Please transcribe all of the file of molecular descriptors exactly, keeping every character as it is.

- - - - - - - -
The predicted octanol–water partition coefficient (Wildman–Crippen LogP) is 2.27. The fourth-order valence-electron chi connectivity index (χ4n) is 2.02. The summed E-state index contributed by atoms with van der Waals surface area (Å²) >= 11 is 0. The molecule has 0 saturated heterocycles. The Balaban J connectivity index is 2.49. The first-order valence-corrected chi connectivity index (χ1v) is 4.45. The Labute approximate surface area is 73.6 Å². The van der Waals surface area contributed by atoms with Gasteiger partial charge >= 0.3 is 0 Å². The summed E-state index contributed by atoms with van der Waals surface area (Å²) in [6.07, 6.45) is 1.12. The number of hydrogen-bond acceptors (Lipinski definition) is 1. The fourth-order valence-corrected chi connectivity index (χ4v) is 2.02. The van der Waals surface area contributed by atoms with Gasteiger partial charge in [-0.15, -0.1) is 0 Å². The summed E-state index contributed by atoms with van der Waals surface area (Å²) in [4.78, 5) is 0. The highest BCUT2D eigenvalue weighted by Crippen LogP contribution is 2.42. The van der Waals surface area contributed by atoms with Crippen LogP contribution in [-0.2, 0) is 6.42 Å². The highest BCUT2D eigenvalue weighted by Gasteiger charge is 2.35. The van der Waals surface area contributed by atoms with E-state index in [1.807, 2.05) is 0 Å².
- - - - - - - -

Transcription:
The predicted octanol–water partition coefficient (Wildman–Crippen LogP) is 2.27. The fourth-order valence-electron chi connectivity index (χ4n) is 2.02. The summed E-state index contributed by atoms with van der Waals surface area (Å²) >= 11 is 0. The molecule has 0 saturated heterocycles. The Balaban J connectivity index is 2.49. The first-order valence-corrected chi connectivity index (χ1v) is 4.45. The Labute approximate surface area is 73.6 Å². The van der Waals surface area contributed by atoms with Gasteiger partial charge >= 0.3 is 0 Å². The summed E-state index contributed by atoms with van der Waals surface area (Å²) in [6.07, 6.45) is 1.12. The number of hydrogen-bond acceptors (Lipinski definition) is 1. The fourth-order valence-corrected chi connectivity index (χ4v) is 2.02. The van der Waals surface area contributed by atoms with Gasteiger partial charge in [-0.15, -0.1) is 0 Å². The summed E-state index contributed by atoms with van der Waals surface area (Å²) in [4.78, 5) is 0. The highest BCUT2D eigenvalue weighted by Crippen LogP contribution is 2.42. The van der Waals surface area contributed by atoms with Crippen LogP contribution in [-0.2, 0) is 6.42 Å². The highest BCUT2D eigenvalue weighted by Gasteiger charge is 2.35. The van der Waals surface area contributed by atoms with E-state index in [1.807, 2.05) is 0 Å².